Ancient Buildings Found in Lake
KUNMING, June 3 -- Chinese television this morning
broadcast live the investigation by a team of archeologists of a
group of ancient buildings in an area of 2.4 sq km at the bottom
of Fuxian Lake in southwest China's Yunnan Province.
According to carbon dating, the site dates back 1,750 years, to the Eastern Han Dynasty.
This was China's first such underwater archeological probe.
The 212-sq-km lake is the deepest plateau freshwater lake in
China, with a maximum depth of 157 meters.
Sonar surveying has verified that the buildings stretch 1,200
meters from east to west and 2,000 meters from north to south.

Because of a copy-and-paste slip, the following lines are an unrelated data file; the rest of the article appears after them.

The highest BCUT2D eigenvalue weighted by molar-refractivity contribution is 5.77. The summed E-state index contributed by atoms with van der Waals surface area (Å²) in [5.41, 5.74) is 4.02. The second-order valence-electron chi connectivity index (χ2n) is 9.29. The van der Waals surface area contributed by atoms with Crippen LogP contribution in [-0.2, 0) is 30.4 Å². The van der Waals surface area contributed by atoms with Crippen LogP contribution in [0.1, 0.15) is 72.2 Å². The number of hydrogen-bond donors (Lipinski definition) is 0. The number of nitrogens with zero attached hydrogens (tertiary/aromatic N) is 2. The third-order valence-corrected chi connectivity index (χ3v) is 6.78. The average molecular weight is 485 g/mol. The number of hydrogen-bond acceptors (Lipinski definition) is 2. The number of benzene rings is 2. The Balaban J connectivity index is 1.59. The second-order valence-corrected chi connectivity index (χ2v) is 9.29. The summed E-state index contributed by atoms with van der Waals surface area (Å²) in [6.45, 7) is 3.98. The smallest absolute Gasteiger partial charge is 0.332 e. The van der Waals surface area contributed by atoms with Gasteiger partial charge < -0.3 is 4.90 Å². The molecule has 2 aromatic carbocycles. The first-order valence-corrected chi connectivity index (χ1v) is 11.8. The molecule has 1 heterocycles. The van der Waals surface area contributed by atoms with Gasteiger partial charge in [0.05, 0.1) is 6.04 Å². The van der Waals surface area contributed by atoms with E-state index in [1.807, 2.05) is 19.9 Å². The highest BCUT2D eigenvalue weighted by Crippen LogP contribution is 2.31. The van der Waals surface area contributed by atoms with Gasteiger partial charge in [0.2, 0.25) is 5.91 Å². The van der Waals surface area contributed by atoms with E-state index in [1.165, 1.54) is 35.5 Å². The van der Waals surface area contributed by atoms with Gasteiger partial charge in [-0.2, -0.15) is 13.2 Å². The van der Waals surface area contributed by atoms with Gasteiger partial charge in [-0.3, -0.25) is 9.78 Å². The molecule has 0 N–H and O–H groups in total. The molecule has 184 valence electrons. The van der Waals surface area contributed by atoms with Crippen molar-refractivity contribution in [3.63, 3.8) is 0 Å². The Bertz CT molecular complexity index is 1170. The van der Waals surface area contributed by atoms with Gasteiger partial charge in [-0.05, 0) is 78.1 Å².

This morning an underwater robot transmitted TV images of
divers searching the site and bringing out samples of pottery and a piece of stone carved with flower designs.
Li Kunsheng, director of the Yunnan Provincial Museum, said
that the buildings slid into the lake during an earthquake.
Zhang Zengqi, an archeologist with the Yunnan Museum, said that
official records of the Han Dynasty say that a city named Yunyuan
was located by the side of the lake. It disappeared from the official records after the Han Dynasty.
Further investigations of the underwater buildings are scheduled for later this year.
-- source: xinhuanet
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